I calculated a multiple regression to explore the influences of SAW scores
on the relationship between worry and sleep length, using sleep length as the
TABLE 1
Means, Standard Deviations, and Factor Loadings for SAW Items
Factor
Item MSDloading
1. How often do you awaken early from your normal
sleeping time and are completely unable to return to
sleep because of worry? 3.39 2.47 .79
2. How often are you unable to stop worrying at bedtime? 4.09 2.75 .71
3. How often can you not get to sleep for several
minutes because of worry? 4.25 2.94 .74
4. How often do you awake from sleep worrying? 2.81 2.59 .87
5. During your usual sleep time, how often do you
awaken and are unable to return to sleep for several
minutes because of worry? 3.30 2.58 .83
Total scale 17.84 10.50
Note. N = 222. SAW = Sleep Disturbance Ascribed to Worry Scale.
302 The Journal of Genetic Psychology
criterion and SAW and WDQ scores as predictor variables. To account for SAW
variance in the relationship between sleep length and worry, I forced SAW
scores to enter first in the equation. SAW scores accounted for 4% of the vari-
ance in sleep length, which was significant, F(1, 220) = 9.02, p < .003. The beta
weight indicated a negative relationship between sleep disturbance ascribed to
worry and sleep length (β = –.20). On Step 2, WDQ scores were entered and
accounted for an additional 3% of the variance, which was also significant, F(1,
219) = 7.02, p < .009, and remained negative (β = –.19).
Discussion
The results of the present study indicate that worry is negatively related to
habitual sleep length. In other words, individuals who sleep less tend to worry
more often. This finding is not consistent with that of previous researchers (i.e.,
Hartmann et al., 1972; McCann & Stewin, 1988) who found that worry was pos-
itively related to sleep length. However, the results of the present study are con-
sistent with those of other researchers that indicated that individuals who habit-
ually sleep less are less psychologically healthy and more anxious (Hicks &
Rozette, 1986; Kumar & Vaidya, 1982, 1984; Soper et al., 1997).
It also appears that the negative relationship between sleep length and worry
exists irrespective of sleep disturbances attributed to worry. Thus, the lower sleep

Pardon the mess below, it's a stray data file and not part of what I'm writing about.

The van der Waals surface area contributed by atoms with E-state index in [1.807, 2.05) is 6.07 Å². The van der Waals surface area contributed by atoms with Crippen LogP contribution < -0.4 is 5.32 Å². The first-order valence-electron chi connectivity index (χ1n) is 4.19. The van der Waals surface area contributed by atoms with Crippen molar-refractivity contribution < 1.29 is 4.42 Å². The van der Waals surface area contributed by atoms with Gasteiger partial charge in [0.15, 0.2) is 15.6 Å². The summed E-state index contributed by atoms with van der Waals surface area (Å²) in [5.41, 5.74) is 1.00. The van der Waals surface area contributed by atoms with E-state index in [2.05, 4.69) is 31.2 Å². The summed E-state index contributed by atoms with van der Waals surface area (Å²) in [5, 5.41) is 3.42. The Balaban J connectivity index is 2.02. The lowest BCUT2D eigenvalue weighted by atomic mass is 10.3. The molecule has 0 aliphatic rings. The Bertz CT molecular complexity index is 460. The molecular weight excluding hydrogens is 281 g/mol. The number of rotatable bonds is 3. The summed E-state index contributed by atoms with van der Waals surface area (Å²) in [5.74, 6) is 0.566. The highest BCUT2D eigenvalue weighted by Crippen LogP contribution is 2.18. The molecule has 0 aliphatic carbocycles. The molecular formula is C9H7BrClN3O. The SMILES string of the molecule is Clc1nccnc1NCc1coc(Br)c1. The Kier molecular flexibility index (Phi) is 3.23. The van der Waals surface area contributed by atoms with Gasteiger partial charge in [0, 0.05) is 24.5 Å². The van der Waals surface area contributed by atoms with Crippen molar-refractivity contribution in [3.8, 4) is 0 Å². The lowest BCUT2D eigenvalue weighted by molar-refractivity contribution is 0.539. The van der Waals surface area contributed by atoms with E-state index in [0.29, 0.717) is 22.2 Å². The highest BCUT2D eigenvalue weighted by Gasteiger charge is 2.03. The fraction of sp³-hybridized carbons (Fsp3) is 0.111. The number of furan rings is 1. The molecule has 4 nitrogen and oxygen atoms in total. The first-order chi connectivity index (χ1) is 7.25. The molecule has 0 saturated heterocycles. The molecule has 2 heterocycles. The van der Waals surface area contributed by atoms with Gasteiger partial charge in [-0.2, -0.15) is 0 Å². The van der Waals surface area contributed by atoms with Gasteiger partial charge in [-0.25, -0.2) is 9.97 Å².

lengths of worriers do not appear to be the result of only sleep disturbance due to
worrying. As postulated by previous researchers (i.e., Skinner, 1983; Soper et al.,
1997), it may be that the less active neural systems of short sleepers tend to stim-
ulate themselves by creating additional sensory and cognitive activity through wor-
rying, but not necessarily during times of sleep. Further research is needed to sub-
stantiate this claim. Measures of excitement seeking and need for cognition as well
as neuropsychological measures might help researchers explore the cortical
arousal explanation of worry among short sleepers. Furthermore, the relatively low
percentage of variance accounted for by SAW and WDQ scores suggests that addi-
tional variables may be involved in determining habitual sleep length.
The significant relationships found between the SAW and the WDQ, sleep
length, and the sleep quality question provide some initial evidence for the valid-
ity of the SAW and, thus, provide some credence to the findings of this study
involving the SAW. Nevertheless, future researchers who use the SAW to exam-
ine sleep disturbance attributed to worry should include additional measures to
validate the SAW. Furthermore, a distinction has been drawn between transient
and chronic sleep disturbance (Giesecke, 1987). Hence, future researchers should
collect test–retest data on the SAW to determine whether it measures transient or
chronic sleep disturbance attributed to worry.
The discrepancy between the results of the present study and the results of
McCann and Stewin (1988) suggest that habitual sleep length and sleep length
preference are separate constructs. Researchers should, therefore, investigate both
Kelly 303
of these constructs in relation to worry. In addition, future research should also
include additional measures of worry. The WDQ is coined as a measure of non-
pathological worry (Tallis et al., 1992). Hence, it might be useful for researchers
to include a measure of worry such as the Penn State Worry Questionnaire
(Meyer, Miller, Metzger, & Borkovec, 1990), designed to assess pathological
worrying. There may be differences in sleep length among nonpathological and
pathological worriers. Also, sleep diaries should be considered as a measure of
sleep length in addition to single-item measures of habitual sleep length.
REFERENCES
American Psychiatric Association. (1994). Diagnostic and statistical manual of mental
disorders (4th ed.). Washington, DC: Author.
Banich, M. T. (1997). Neuropsychology: The neural bases of mental function. New York:
Houghton Mifflin.
Borkovec, T. D., Shadick, R. N., & Hopkins, M. (1991). The nature of normal and patho-
logical worry. In R. M. Rapee & D. H. Barlow (Eds.), Chronic anxiety: Generalized
anxiety disorder and mixed anxiety-depression (pp. 29–51). New York: Guilford Press.
Coren, S. (1988). Prediction of insomnia from arousability predisposition scores: Scale
development and cross-validation. Behaviour Research and Therapy, 26(5), 415–420.
Coursey, R. D., Buchsbaum, M., & Frankel, B. L. (1975). Personality measures and evoked
response in chronic insomniacs. Journal of Abnormal Psychology, 84(3), 239–249.